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I’ve tested a few different security cameras around my home, but have yet to fully commit to one. Outside, Ring has me well covered. Inside, is a bit different. For starters, indoor cameras from companies like Nest are expensive. And I don’t want just one camera; ideally, I’d like to have four or five.
Even if I took advantage of Nest’s three-pack of indoor cameras, I’m looking at roughly $1,000 worth of equipment, plus a monthly subscription fee.
So, when I received a pitch for a security camera priced at $20, with 14 days of free cloud recording, motion push alerts, and night vision, and it records in 1080p, I didn’t believe it.
In fact, the only reason I agreed to have demo units sent to me was that I fully expected for it to be a horrible. My response to the PR representative was, and I quote, “At $20, I have low expectations.”
I was wrong.
Design and setup
Initial setup is a breeze and something you should do before attaching it to a wall. Install the WyzeCam app, then create an account, and plug the camera in. Follow the prompts in the app to connect it to your Wi-Fi network.
The camera is a small cube that almost looks like a robot with the built-in stand extended. On the backside is a microUSB charging port, with the microSD card slot and setup button on the bottom.
The stand swivels nearly 360 degrees and has a magnetic bottom for mounting with the included plate.
Admittedly, the build quality doesn’t scream durable. But it’s a camera that’s going to be tucked into a corner, and it shouldn’t face any sort of abuse.
The app is still being worked on and new features, such as the ability to create a time-lapse recording, have been added during my time with the device.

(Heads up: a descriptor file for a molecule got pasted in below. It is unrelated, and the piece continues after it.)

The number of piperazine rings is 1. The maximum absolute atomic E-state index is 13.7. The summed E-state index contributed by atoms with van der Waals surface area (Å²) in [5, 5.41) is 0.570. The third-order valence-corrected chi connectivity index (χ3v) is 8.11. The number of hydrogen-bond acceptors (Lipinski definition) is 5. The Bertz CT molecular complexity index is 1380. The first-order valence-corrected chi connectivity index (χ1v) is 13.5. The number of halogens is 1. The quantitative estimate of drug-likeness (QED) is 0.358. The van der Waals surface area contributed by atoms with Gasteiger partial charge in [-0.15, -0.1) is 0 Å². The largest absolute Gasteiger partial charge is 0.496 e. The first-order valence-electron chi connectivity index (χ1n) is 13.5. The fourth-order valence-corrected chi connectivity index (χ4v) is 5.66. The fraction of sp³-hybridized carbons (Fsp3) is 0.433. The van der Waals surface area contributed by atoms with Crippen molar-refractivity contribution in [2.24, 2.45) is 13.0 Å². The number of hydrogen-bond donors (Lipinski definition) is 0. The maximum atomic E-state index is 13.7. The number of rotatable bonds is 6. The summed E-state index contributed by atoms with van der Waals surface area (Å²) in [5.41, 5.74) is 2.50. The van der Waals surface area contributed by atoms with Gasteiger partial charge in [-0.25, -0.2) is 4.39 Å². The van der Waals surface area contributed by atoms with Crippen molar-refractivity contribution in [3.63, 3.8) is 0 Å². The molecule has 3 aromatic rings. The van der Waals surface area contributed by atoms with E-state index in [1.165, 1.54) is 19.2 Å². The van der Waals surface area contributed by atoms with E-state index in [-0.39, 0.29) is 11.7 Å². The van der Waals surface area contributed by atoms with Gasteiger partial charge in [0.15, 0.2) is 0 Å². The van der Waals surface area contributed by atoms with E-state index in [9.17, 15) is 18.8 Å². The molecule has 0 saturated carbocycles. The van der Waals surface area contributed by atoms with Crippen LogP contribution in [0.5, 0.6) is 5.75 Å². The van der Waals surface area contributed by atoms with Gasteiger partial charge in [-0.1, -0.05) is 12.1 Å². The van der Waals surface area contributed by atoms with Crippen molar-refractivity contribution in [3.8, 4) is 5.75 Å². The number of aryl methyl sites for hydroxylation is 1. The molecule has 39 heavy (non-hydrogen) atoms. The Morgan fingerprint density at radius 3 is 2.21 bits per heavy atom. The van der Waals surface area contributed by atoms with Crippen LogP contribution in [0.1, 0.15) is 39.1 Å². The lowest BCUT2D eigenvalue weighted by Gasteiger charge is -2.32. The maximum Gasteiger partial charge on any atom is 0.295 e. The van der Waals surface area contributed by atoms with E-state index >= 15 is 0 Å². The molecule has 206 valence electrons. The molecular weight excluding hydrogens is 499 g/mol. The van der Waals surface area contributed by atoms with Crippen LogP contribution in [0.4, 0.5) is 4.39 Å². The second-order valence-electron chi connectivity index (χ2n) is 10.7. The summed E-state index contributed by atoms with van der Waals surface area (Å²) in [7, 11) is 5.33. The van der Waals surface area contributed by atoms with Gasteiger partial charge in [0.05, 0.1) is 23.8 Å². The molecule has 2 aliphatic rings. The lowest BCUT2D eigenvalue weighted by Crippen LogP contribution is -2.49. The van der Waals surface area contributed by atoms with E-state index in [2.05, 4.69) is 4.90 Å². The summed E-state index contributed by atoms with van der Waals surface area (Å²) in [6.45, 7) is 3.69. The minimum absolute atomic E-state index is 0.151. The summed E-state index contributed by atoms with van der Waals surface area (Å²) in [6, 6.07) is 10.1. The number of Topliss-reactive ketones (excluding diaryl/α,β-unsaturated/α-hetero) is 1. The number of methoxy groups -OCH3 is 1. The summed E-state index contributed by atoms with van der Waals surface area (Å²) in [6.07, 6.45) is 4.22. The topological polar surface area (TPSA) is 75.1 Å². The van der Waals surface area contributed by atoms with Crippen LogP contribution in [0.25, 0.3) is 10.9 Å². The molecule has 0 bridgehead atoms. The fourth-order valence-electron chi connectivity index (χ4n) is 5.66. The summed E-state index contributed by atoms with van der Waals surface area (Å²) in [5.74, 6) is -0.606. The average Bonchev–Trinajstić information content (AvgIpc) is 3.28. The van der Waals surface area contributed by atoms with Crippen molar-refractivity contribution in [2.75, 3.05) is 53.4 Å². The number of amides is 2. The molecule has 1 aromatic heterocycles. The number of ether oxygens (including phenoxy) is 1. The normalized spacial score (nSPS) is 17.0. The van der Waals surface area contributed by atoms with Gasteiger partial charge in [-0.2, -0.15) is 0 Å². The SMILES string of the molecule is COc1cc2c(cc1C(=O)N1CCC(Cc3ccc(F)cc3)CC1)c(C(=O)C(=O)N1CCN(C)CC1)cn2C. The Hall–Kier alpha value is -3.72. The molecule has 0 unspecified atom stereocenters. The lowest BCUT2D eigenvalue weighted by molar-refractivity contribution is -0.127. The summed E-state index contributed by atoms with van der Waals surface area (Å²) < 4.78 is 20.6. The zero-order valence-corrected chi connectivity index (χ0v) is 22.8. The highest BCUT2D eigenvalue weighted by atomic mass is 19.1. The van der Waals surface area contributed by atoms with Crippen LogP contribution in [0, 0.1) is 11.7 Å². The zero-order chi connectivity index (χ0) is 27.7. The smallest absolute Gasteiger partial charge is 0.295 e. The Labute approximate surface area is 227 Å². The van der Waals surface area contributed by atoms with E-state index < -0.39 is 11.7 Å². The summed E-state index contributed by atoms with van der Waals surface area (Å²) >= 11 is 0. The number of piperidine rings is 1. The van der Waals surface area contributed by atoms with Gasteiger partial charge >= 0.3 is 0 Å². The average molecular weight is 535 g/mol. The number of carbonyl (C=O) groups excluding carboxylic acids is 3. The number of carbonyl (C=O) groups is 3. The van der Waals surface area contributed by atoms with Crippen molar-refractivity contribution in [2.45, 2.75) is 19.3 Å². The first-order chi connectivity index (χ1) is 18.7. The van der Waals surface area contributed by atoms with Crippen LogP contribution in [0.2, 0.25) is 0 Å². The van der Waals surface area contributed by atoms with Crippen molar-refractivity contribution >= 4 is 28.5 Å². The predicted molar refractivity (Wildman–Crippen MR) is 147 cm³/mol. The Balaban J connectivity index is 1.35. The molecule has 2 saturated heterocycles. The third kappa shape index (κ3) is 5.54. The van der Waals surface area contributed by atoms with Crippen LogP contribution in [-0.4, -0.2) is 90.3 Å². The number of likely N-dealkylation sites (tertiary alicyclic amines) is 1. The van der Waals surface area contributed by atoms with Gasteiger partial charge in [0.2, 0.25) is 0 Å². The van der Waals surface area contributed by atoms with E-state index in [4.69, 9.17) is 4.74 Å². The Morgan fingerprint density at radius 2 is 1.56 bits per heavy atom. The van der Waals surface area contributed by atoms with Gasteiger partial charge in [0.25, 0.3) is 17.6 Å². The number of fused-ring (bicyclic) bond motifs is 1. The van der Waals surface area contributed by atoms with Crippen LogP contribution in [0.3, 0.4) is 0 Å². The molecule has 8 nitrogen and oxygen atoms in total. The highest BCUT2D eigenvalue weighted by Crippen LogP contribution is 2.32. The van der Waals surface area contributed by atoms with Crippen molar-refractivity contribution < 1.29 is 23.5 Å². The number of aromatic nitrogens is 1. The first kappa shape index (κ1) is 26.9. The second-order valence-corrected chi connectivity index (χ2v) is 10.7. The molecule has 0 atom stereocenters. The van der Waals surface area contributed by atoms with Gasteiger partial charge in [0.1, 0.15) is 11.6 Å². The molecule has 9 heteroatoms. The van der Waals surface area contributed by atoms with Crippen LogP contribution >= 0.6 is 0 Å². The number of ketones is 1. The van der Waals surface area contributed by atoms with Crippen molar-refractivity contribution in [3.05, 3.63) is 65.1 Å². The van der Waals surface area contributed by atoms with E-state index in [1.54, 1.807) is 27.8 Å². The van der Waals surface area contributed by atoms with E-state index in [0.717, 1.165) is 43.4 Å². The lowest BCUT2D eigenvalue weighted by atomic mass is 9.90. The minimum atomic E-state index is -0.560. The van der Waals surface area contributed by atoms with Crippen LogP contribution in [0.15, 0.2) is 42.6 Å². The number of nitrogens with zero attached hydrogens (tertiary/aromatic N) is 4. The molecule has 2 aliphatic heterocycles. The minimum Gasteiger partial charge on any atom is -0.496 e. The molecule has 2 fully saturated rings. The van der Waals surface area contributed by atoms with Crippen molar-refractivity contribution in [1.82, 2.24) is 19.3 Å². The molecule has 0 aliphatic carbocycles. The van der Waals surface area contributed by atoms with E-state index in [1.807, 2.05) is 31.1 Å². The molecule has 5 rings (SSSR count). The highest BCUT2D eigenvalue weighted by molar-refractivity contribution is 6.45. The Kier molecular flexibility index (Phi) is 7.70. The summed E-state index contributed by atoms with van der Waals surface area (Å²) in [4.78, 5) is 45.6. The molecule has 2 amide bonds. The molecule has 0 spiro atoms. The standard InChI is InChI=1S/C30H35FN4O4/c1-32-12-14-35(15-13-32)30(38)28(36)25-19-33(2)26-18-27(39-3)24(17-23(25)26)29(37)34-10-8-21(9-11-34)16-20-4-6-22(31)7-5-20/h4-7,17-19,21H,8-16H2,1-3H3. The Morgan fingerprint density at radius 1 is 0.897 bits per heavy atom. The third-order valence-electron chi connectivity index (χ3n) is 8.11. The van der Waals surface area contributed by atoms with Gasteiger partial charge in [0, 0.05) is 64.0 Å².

That said, the app has been reliable with push alerts for motion or loud sound working without issue. Whenever an alert is sent, WyzeCam records a short clip and uploads it to its servers. You then receive an alert on your phone and can view or listen to whatever was that triggered the alert. These clips are then stored, for free, for up to 14 days.
I recommend installing a microSD card from the start. Any recordings outside of the short clips created when alerts are sent to your mobile device will require a microSD card. Same goes for the playback and timelapse features.
You can pick up an inexpensive one or 2GB card on Amazon. Once the card starts to fill up, the camera will automatically write over the oldest recording.
For $20, what’s to lose?
It’s still early in my time with the WyzeCam, and updates are still rolling out. But this far, I have zero issues with this product. The live view has yet to fail, even when on a cellular connection. I’ve used the two-way talk feature, and night vision without issue as well.
For $20, this is one of those products that feels too good to be true. But it’s not, at least, right now. The WyzeCam launched on Oct. 24 and has already sold out according to the ordering page on the site. More stock is expected in just a few days, on Oct. 30.
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